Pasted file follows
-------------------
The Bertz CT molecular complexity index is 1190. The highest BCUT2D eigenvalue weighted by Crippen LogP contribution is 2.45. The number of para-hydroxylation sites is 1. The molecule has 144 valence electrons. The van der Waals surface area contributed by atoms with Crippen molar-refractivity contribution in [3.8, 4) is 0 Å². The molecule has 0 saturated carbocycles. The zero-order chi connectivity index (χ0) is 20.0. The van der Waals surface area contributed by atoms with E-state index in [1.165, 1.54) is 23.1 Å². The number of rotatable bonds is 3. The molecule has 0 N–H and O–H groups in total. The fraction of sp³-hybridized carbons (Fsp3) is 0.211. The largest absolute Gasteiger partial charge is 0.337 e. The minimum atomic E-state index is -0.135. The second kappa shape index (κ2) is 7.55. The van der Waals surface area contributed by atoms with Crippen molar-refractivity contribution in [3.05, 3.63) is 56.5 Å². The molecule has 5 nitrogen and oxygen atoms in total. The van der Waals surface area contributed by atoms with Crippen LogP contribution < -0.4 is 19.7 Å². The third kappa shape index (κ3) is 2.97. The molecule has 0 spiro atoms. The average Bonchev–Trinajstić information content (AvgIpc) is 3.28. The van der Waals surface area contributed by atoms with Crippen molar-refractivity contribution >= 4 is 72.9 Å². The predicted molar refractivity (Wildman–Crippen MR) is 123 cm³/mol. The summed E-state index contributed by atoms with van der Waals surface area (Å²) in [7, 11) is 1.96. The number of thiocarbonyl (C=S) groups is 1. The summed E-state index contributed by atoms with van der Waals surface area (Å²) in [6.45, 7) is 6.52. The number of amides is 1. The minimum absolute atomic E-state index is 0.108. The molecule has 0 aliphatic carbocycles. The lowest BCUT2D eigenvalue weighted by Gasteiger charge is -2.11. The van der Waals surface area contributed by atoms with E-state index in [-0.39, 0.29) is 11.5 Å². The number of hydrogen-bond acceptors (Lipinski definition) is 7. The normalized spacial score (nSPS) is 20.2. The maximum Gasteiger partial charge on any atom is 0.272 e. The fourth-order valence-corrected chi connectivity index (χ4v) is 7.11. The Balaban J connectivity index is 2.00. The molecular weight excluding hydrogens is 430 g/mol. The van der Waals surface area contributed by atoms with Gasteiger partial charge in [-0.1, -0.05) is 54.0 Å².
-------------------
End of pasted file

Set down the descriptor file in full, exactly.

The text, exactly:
The Bertz CT molecular complexity index is 1190. The highest BCUT2D eigenvalue weighted by Crippen LogP contribution is 2.45. The number of para-hydroxylation sites is 1. The molecule has 144 valence electrons. The van der Waals surface area contributed by atoms with Crippen molar-refractivity contribution in [3.8, 4) is 0 Å². The molecule has 0 saturated carbocycles. The zero-order chi connectivity index (χ0) is 20.0. The van der Waals surface area contributed by atoms with E-state index in [1.165, 1.54) is 23.1 Å². The number of rotatable bonds is 3. The molecule has 0 N–H and O–H groups in total. The fraction of sp³-hybridized carbons (Fsp3) is 0.211. The largest absolute Gasteiger partial charge is 0.337 e. The minimum atomic E-state index is -0.135. The second kappa shape index (κ2) is 7.55. The van der Waals surface area contributed by atoms with Crippen molar-refractivity contribution in [3.05, 3.63) is 56.5 Å². The molecule has 5 nitrogen and oxygen atoms in total. The van der Waals surface area contributed by atoms with Crippen LogP contribution < -0.4 is 19.7 Å². The third kappa shape index (κ3) is 2.97. The molecule has 0 spiro atoms. The average Bonchev–Trinajstić information content (AvgIpc) is 3.28. The van der Waals surface area contributed by atoms with Crippen molar-refractivity contribution >= 4 is 72.9 Å². The predicted molar refractivity (Wildman–Crippen MR) is 123 cm³/mol. The summed E-state index contributed by atoms with van der Waals surface area (Å²) in [7, 11) is 1.96. The number of thiocarbonyl (C=S) groups is 1. The summed E-state index contributed by atoms with van der Waals surface area (Å²) in [6.45, 7) is 6.52. The number of amides is 1. The minimum absolute atomic E-state index is 0.108. The molecule has 0 aliphatic carbocycles. The lowest BCUT2D eigenvalue weighted by Gasteiger charge is -2.11. The van der Waals surface area contributed by atoms with E-state index in [-0.39, 0.29) is 11.5 Å². The number of hydrogen-bond acceptors (Lipinski definition) is 7. The normalized spacial score (nSPS) is 20.2. The maximum Gasteiger partial charge on any atom is 0.272 e. The fourth-order valence-corrected chi connectivity index (χ4v) is 7.11. The Balaban J connectivity index is 2.00. The molecular weight excluding hydrogens is 430 g/mol. The van der Waals surface area contributed by atoms with Gasteiger partial charge in [-0.1, -0.05) is 54.0 Å².